I used a flat-bottomed and heavy-based cast aluminium pan that I allowed to get really hot before cooking the rump steaks (oiled the meat not the pan) to medium-rare (which was pure guess work but spot on).

The steaks were then put aside in covered dish to rest.

Turned the heat down to low.

With the pan still hot from the higher heat I'd been using for the steaks, I sloshed in a generous glug of sweet red port which bubbled fiercely and immediately reduced. Within 30 seconds I had a thick, sticky reduction.

To that I added a very generous glug of double cream and stirred the two together to create a beautiful pink sauce.

Into that I threw a generous handful of crumbled Shropshire Blue (had been thinking of Stilton when deciding what to eat a few hours earlier but remembered I had a chunk of this that I bought back from Wales with me). Stirred until the cheese melted in.

Pete was, in the meantime, making a creamy mash (with home-grown potatoes) which he served onto the plate along with the steaks. I mixed the juices that had come out of the meat during resting into the sauce before serving.

It was GORGEOUS! Far better than I expected having so completely made it up! And we've not had steaks come out so well before either!


Sunday, 6 April 2008

I've finally found a beer for Kaveys!

I was working at a client site on Friday; Pete was at home. In our emails discussing what to have for dinner Pete mentioned that he'd gone to the Tallyho pub for lunch at that they had a beer festival on and did I fancy going there for dinner. I am not usually keen as I've been disappointed with the food at this Wetherspoon's pub more times than I can count. But you've got to keep a husband sweet by playing to his beerloving now and again so I agreed!

Not only was my meal really good but we found a beer I really, really liked!

It's called Namyslow Original Plum Beer and it's Polish, made by a brewery that's been brewing since 1321. It's a dark red-brown colour and it's bitterness is balanced by fruity sweetness. Gorgeous!

The only downside is that the brewery doesn't bottle so, short of buying it by the barrel, I'm left hoping the Tallyho bring it back for another beer fest sometime soon!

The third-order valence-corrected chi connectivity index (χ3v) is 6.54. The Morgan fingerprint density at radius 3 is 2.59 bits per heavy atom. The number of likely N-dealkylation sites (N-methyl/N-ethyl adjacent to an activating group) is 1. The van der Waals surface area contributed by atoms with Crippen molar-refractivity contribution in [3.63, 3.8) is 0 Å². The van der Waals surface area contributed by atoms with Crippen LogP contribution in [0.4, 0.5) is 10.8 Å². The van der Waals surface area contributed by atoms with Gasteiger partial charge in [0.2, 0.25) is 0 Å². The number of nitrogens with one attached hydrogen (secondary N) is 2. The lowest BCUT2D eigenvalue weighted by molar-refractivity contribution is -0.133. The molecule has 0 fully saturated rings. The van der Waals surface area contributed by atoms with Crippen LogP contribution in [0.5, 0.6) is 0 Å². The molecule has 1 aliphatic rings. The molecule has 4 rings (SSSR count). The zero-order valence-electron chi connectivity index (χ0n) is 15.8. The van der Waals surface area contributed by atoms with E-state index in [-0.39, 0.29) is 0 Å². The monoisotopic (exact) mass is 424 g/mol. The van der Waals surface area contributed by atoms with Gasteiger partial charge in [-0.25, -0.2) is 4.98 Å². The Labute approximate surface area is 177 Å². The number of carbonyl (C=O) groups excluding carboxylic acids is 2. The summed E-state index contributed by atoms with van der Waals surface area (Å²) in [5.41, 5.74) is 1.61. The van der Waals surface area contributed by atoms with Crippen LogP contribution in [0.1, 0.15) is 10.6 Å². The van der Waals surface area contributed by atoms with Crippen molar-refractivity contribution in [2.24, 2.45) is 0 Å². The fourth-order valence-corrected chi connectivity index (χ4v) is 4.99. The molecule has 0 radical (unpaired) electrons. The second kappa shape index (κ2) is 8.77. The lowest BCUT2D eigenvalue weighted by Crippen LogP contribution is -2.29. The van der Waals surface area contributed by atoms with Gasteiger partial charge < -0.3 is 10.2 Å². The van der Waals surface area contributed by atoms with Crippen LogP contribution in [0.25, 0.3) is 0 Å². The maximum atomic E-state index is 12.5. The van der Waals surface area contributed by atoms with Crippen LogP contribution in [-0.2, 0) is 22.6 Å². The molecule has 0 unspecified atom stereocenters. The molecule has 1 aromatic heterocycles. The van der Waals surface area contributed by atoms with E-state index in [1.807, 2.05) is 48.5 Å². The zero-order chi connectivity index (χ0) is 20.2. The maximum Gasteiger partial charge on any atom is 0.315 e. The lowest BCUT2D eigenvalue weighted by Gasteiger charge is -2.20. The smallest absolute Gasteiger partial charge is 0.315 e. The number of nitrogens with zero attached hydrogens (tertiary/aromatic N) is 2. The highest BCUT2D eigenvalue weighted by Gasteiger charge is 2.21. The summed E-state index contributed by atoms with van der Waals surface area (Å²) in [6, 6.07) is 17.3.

Wednesday, 5 March 2008

Restaurant Review: Moti Mahal, London (3rd Visit)

Toptable had an offer giving 50% off the £30 set menu at Moti Mahal so I booked it for dinner with a friend last night.

My friend arrived first and was waiting in the little seating area next to the bar. We took the bowl of spiced cashew nuts they bought over with our drinks across to the dinner table with us and made quick work of them!

On being seated we were served a complimentary amuse bouche. This was a miniature mug of pea and mint soup topped with a teeny-tiny naan bread topped itself with a little dollop of a fresh tomato chutney. The soup was delicious and warming. Lovely.

For our starter we both had Tandoor grilled salmon with honey and dill, smoked salmon and bell pepper mousse, summer berry chutney.

This came with a small pile of mixed watercress-like leaves, some green and some dark red. The grilled salmon was incredibly moist and packed with flavour. The mousse was a good contrast to that in terms of texture and taste. And who'd have thought of such a fresh and fruity chutney to go with something like salmon but it really worked.

For my main I had Country style chicken stir fry with cashewnut and curry leaf. I asked for them not to make it too hot as my main last time was slightly too hot for my tastes. This dish was perfect. I'm not sure where the "stir fry" comes into it, perhaps just the way they finish the dish before serving. It was a creamy, tomato-based curry, not disimilar in flavours to my mum's chicken curry. But the meat was incredibly tender and delicious as were the lovely cashews. Beautiful.

My friend had Kashmiri style lamb curry with turnips and fennel and again it was delicious. Very tender chunks of lamb in what I think was a yoghurt-based sauce. Very more-ish.

Served with these were two side-dishes. The first was Stir fried aubergine with sesame seed which was very nice. The second was a small dish of potato and cumin raita, also nice.

The Tandoor baked naan bread"was fantastically soft and light. I much prefer naan to rice and so does my friend so we were happy.

Dessert was an apricot tarte, vanilla ice cream which came with a salsa of extremely finely diced apple (think 1mm cubes) with a really strong appley flavour; perhaps there was an additional concentrated juice used to boost flavour.

We were the first to arrive/ be seated and service started well but, as previously, towards the end of our meal when every table was full, it proved really difficult to get service when we wanted it.

I'd add that wine by the glass was expensive for a very small measure.

But overall we enjoyed a lovely set meal which I'd describe as reasonable value at full price; excellent value on the discounted offer.


Did I say we bought a 4-5 kilo bag of carrots last weekend?

Silly me. We've used over 1.5 kilos so far (1 for the soup and another half since) and just weighed the remaining. There's just under 7 kilos left!

For £2!

At Martine's VERY cunning suggestion we're making LOTS more of the carrot and coriander soup we made recently plus some fresh bread too for the meal we're catering at Centre Parks this weekend. That'll get rid of another 1.5 kilos at least!


Saturday, 1 March 2008

Variation on Angela Nilsen's Carrot and Coriander Soup

On the way to somewhere else we passed a farm shop and popped in for a quick look. We ended up buying a huge bag of carrots for £2. I think about 4 or 5 kilos!

Coincidentally, last weekend we picked up The Ultimate Recipe Book by Angela Nilsen, featuring a rather handy Carrot and Coriander Soup recipe!